Ballymena car trader jailed for fraud
In a case brought by the Trading Standards Service of the Department of Enterprise, Trade and Investment Mr. Adrian Hillis who traded as DS Cars, Cullybackey and AA Cars, Warden Street, Ballymena was sentenced today to 14 months imprisonment at Ballymena Magistrates Court for a total of eight offences under the Fraud Act.
This investigation arose from a Trading Standards Enforcement Exercise conducted into Adrian Hillis’s car trading activities. During the course of the exercise two consumer complaints were also received about this trader. The exercise and complaints resulted in the discovery of alleged offences involving four different motor vehicles. It was found that the four vehicles had been “clocked”, in total, by in excess of 320,000 miles. The total loss to the consumers was estimated to be in the region of £2500.
The first vehicle, a Ford Connect van, was sold to a consumer with 94,000 miles on the odometer. Evidence obtained by Trading Standards Service proved that the recorded mileage of the car when it was purchased at an auction by Adrian Hillis was 206,000.
The second car, a Volkswagen Passat, was advertised on a website, in March 2012, and sold to a consumer with 93,000 miles on the odometer. Evidence obtained by Trading Standards Service proved that the car, in July 2010, had travelled some 145,000 miles.
The third car was sold by Adrian Hillis, in July 2012, with an odometer reading 103,000 when in actual fact he bought the car from another car trader a few days earlier with 203,000 miles on the odometer.
The fourth car, an Audi A3 was advertised on a website and subsequently viewed by Trading Standards Officers, on the premises of AA Cars, in October 2012. The recorded mileage was 82,000 miles. Evidence obtained showed the true mileage to be 148,000 miles.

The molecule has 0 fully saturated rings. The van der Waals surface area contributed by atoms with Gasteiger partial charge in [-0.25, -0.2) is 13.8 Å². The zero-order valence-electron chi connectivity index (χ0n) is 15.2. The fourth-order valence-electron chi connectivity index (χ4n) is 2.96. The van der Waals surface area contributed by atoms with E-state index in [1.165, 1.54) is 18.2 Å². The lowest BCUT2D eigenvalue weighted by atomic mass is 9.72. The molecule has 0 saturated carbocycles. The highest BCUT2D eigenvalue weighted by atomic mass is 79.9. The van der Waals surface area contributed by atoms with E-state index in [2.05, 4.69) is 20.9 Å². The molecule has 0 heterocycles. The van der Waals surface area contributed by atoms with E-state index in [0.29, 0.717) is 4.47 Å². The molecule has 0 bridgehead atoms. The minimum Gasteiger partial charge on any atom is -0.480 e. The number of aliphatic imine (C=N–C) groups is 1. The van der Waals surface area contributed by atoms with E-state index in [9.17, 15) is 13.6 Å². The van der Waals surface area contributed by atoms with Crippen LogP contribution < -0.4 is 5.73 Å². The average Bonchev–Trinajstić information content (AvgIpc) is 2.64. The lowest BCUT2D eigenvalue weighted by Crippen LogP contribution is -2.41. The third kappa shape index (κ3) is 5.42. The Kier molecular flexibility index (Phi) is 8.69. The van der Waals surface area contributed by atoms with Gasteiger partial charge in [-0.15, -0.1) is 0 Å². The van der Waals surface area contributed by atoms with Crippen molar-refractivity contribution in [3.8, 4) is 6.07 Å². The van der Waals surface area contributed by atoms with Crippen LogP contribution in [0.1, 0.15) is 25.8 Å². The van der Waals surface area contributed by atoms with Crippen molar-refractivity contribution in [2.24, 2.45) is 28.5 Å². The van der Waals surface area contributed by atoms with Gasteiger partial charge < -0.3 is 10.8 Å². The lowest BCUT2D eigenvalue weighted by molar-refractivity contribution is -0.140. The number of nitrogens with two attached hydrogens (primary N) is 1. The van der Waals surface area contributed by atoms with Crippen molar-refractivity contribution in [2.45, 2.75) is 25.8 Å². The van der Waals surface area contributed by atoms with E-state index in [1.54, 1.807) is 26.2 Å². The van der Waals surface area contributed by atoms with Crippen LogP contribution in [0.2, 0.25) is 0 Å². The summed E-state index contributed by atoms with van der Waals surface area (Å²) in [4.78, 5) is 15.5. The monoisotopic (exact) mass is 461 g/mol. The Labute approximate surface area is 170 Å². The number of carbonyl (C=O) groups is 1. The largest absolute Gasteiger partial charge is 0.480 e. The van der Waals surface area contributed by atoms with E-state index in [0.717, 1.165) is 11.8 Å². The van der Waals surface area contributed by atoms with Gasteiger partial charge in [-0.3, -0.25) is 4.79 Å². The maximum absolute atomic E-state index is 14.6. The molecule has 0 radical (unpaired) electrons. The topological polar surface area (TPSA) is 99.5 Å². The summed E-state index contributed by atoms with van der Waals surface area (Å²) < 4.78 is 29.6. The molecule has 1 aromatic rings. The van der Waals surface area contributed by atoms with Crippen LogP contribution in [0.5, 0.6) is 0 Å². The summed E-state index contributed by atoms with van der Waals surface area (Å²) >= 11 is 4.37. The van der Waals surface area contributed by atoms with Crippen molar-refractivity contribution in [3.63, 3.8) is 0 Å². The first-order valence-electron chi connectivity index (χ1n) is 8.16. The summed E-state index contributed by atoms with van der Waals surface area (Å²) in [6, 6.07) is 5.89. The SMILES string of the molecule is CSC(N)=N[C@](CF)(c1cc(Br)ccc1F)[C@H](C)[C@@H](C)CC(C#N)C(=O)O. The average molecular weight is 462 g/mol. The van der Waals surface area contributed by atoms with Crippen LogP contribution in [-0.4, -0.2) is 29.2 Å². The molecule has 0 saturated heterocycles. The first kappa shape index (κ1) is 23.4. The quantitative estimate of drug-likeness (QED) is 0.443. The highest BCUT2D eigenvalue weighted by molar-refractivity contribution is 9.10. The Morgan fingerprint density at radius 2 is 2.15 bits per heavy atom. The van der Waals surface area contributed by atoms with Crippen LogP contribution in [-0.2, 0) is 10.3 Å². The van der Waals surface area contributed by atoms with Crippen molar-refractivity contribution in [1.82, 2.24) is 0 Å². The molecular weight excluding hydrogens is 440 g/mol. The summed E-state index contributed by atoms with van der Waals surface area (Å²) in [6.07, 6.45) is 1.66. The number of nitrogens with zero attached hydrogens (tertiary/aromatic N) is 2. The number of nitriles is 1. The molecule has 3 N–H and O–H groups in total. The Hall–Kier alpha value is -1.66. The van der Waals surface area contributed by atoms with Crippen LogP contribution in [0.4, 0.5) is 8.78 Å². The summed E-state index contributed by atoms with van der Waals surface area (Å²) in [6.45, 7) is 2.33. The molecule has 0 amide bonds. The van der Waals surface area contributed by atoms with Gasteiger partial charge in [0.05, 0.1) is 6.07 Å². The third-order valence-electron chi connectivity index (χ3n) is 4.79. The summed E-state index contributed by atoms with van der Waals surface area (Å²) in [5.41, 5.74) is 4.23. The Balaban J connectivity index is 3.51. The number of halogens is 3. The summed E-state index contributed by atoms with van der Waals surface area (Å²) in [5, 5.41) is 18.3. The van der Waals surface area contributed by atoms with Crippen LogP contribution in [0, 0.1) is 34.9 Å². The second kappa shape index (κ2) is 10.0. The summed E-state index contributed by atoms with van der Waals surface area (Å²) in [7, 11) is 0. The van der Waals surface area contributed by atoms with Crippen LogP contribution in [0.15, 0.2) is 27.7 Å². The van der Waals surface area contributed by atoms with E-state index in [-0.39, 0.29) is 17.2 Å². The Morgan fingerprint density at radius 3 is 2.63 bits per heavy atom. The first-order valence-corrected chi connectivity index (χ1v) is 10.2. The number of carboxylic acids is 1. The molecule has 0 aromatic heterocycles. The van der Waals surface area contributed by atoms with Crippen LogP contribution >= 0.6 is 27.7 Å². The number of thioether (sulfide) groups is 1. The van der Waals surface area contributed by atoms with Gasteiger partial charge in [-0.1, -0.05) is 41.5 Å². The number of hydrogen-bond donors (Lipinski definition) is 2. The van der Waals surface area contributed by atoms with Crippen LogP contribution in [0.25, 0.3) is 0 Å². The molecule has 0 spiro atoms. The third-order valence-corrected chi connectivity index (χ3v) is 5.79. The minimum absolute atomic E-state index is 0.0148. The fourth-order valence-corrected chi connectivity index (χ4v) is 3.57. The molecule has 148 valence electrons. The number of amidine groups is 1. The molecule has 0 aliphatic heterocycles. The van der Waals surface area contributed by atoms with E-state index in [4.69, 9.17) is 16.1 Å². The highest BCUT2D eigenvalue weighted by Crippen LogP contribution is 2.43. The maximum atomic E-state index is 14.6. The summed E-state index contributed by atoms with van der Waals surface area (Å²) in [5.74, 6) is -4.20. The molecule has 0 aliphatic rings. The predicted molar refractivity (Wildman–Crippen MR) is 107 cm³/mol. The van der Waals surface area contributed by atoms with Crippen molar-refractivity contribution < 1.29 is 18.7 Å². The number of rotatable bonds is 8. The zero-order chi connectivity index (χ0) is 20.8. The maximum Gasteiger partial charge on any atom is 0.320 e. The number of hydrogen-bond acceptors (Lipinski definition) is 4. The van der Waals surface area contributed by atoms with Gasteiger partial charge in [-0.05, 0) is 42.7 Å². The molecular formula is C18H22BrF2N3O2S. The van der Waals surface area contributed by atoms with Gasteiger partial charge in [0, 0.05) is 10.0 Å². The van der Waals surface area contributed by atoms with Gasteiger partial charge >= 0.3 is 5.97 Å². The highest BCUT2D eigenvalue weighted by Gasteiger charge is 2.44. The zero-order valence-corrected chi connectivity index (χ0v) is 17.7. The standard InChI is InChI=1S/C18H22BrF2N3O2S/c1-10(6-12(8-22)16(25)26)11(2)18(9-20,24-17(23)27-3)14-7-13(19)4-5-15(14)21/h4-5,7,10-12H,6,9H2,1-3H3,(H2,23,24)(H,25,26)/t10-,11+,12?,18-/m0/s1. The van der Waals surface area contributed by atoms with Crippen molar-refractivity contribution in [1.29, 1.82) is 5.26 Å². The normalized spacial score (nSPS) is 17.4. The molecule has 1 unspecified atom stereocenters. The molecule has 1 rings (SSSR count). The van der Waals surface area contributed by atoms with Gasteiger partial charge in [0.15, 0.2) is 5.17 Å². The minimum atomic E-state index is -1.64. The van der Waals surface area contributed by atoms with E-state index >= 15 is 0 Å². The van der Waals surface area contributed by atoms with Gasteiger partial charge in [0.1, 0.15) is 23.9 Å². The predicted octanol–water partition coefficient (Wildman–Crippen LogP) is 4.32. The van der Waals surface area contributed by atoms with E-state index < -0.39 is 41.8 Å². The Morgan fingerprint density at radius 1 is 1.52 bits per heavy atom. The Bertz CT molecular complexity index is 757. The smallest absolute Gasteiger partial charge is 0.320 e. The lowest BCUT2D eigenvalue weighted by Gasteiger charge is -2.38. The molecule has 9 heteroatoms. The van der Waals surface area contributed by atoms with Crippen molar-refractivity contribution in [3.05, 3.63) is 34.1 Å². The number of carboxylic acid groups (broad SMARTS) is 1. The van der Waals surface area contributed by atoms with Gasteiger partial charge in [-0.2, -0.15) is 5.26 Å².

Angela Gilliland from Trading Standards Service commented: “It is seldom the case that we discover a trader who is engaged to such an extent in the sale of “clocked” cars.
“Two of the consumers attempted to reject the vehicles using their rights under The Sale of Goods Act 1979 but Adrian Hillis refused to take the cars back. This man has been shown to be a prolific car clocker and the type of trader who definitely deserves to be brought before the courts.
“The penalty in this case should serve as a deterrent to any trader tempted to deceive consumers about the mileage travelled by the cars they are selling. It is ironic that this case was in court during the Trading Standards Institute’s National Consumer Week campaign which urges people buying a used car to ‘check it, don’t regret it’ by assessing whether it is safe, legal and that it is what it seems.”
Anyone who believes they have been sold a car that has been ‘clocked’ or have been misled in any way should contact Consumerline on 0300 123 6262 or log on to http://www.consumerline.org
Notes to editors:
1. The Trading Standards Service investigates potential criminal offences relating to misdescribed cars. The Fraud Act 2006 can be used where there is evidence to show that the trader deliberately intended to make a gain for himself or a loss to others by clocking or arranging to have a car clocked.
2. A term of six months imprisonment or a fine of up to £5,000 can be imposed for an offence under the Fraud Act.
3. The Sale of Goods Act 1979 is civil legislation which applies to consumers if they purchase goods that have been misdescribed to them by the seller.
4. The OFT “Guidance for second hand car dealers” is available to download from the OFT website www.oft.gov.uk
5. All media enquiries to DETI Press Office: Tel 028 9052 9604 or e-mail firstname.lastname@example.org. Out of office hours, please contact the Duty Press Officer via pager number 07699 715 440 and your call will be returned.
DATE: 11 November 2013